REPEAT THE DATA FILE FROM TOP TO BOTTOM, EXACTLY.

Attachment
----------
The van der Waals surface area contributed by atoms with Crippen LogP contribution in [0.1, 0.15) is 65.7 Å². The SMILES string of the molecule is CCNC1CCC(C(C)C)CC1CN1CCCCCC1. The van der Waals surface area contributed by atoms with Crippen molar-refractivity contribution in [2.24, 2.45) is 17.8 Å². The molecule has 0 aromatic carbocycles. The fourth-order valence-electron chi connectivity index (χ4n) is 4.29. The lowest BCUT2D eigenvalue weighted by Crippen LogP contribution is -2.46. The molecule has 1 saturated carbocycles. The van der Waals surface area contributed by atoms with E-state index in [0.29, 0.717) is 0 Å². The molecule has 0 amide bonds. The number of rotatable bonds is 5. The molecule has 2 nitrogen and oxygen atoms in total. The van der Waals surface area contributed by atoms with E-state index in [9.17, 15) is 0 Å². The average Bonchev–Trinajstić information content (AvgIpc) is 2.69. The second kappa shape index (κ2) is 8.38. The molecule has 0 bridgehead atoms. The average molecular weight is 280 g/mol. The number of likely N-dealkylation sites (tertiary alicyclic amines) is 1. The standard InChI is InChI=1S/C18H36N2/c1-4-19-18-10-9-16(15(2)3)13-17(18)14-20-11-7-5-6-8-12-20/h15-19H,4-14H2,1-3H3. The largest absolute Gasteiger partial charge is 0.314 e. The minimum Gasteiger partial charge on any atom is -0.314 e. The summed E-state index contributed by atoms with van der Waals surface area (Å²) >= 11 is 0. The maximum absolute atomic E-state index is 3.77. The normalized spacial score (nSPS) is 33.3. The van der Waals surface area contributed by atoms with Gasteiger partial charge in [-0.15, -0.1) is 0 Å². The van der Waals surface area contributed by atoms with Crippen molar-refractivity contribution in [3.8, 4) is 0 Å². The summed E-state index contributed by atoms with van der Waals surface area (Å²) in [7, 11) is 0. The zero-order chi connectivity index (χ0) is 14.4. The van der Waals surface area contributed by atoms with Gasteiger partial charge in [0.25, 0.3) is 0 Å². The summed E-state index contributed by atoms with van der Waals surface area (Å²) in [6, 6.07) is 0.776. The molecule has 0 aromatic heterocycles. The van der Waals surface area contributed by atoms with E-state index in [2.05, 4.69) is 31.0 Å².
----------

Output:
The van der Waals surface area contributed by atoms with Crippen LogP contribution in [0.1, 0.15) is 65.7 Å². The SMILES string of the molecule is CCNC1CCC(C(C)C)CC1CN1CCCCCC1. The van der Waals surface area contributed by atoms with Crippen molar-refractivity contribution in [2.24, 2.45) is 17.8 Å². The molecule has 0 aromatic carbocycles. The fourth-order valence-electron chi connectivity index (χ4n) is 4.29. The lowest BCUT2D eigenvalue weighted by Crippen LogP contribution is -2.46. The molecule has 1 saturated carbocycles. The van der Waals surface area contributed by atoms with E-state index in [0.29, 0.717) is 0 Å². The molecule has 0 amide bonds. The number of rotatable bonds is 5. The molecule has 2 nitrogen and oxygen atoms in total. The van der Waals surface area contributed by atoms with E-state index in [9.17, 15) is 0 Å². The average Bonchev–Trinajstić information content (AvgIpc) is 2.69. The second kappa shape index (κ2) is 8.38. The molecule has 0 bridgehead atoms. The average molecular weight is 280 g/mol. The number of likely N-dealkylation sites (tertiary alicyclic amines) is 1. The standard InChI is InChI=1S/C18H36N2/c1-4-19-18-10-9-16(15(2)3)13-17(18)14-20-11-7-5-6-8-12-20/h15-19H,4-14H2,1-3H3. The largest absolute Gasteiger partial charge is 0.314 e. The minimum Gasteiger partial charge on any atom is -0.314 e. The summed E-state index contributed by atoms with van der Waals surface area (Å²) >= 11 is 0. The maximum absolute atomic E-state index is 3.77. The normalized spacial score (nSPS) is 33.3. The van der Waals surface area contributed by atoms with Gasteiger partial charge in [-0.15, -0.1) is 0 Å². The van der Waals surface area contributed by atoms with Crippen molar-refractivity contribution in [3.8, 4) is 0 Å². The summed E-state index contributed by atoms with van der Waals surface area (Å²) in [7, 11) is 0. The zero-order chi connectivity index (χ0) is 14.4. The van der Waals surface area contributed by atoms with Gasteiger partial charge in [0.25, 0.3) is 0 Å². The summed E-state index contributed by atoms with van der Waals surface area (Å²) in [6, 6.07) is 0.776. The molecule has 0 aromatic heterocycles. The van der Waals surface area contributed by atoms with E-state index in [2.05, 4.69) is 31.0 Å².